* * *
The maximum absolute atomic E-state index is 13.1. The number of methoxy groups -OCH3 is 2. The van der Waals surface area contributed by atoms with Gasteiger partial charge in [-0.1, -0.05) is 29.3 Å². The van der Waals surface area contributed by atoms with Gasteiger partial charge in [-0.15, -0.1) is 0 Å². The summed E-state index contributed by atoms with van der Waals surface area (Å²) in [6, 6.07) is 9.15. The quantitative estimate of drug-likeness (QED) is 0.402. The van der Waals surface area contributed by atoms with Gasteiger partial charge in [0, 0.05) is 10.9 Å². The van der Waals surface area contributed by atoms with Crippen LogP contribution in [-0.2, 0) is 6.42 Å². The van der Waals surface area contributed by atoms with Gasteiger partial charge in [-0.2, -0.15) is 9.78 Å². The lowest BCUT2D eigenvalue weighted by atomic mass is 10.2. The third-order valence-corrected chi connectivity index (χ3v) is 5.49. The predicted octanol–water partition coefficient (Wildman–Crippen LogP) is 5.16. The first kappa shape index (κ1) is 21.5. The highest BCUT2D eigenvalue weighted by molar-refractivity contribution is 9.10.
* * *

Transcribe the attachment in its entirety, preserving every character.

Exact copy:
The maximum absolute atomic E-state index is 13.1. The number of methoxy groups -OCH3 is 2. The van der Waals surface area contributed by atoms with Gasteiger partial charge in [-0.1, -0.05) is 29.3 Å². The van der Waals surface area contributed by atoms with Gasteiger partial charge in [-0.15, -0.1) is 0 Å². The summed E-state index contributed by atoms with van der Waals surface area (Å²) in [6, 6.07) is 9.15. The quantitative estimate of drug-likeness (QED) is 0.402. The van der Waals surface area contributed by atoms with Gasteiger partial charge in [0, 0.05) is 10.9 Å². The van der Waals surface area contributed by atoms with Crippen LogP contribution in [-0.2, 0) is 6.42 Å². The van der Waals surface area contributed by atoms with Gasteiger partial charge in [-0.2, -0.15) is 9.78 Å². The lowest BCUT2D eigenvalue weighted by atomic mass is 10.2. The third-order valence-corrected chi connectivity index (χ3v) is 5.49. The predicted octanol–water partition coefficient (Wildman–Crippen LogP) is 5.16. The first kappa shape index (κ1) is 21.5. The highest BCUT2D eigenvalue weighted by molar-refractivity contribution is 9.10.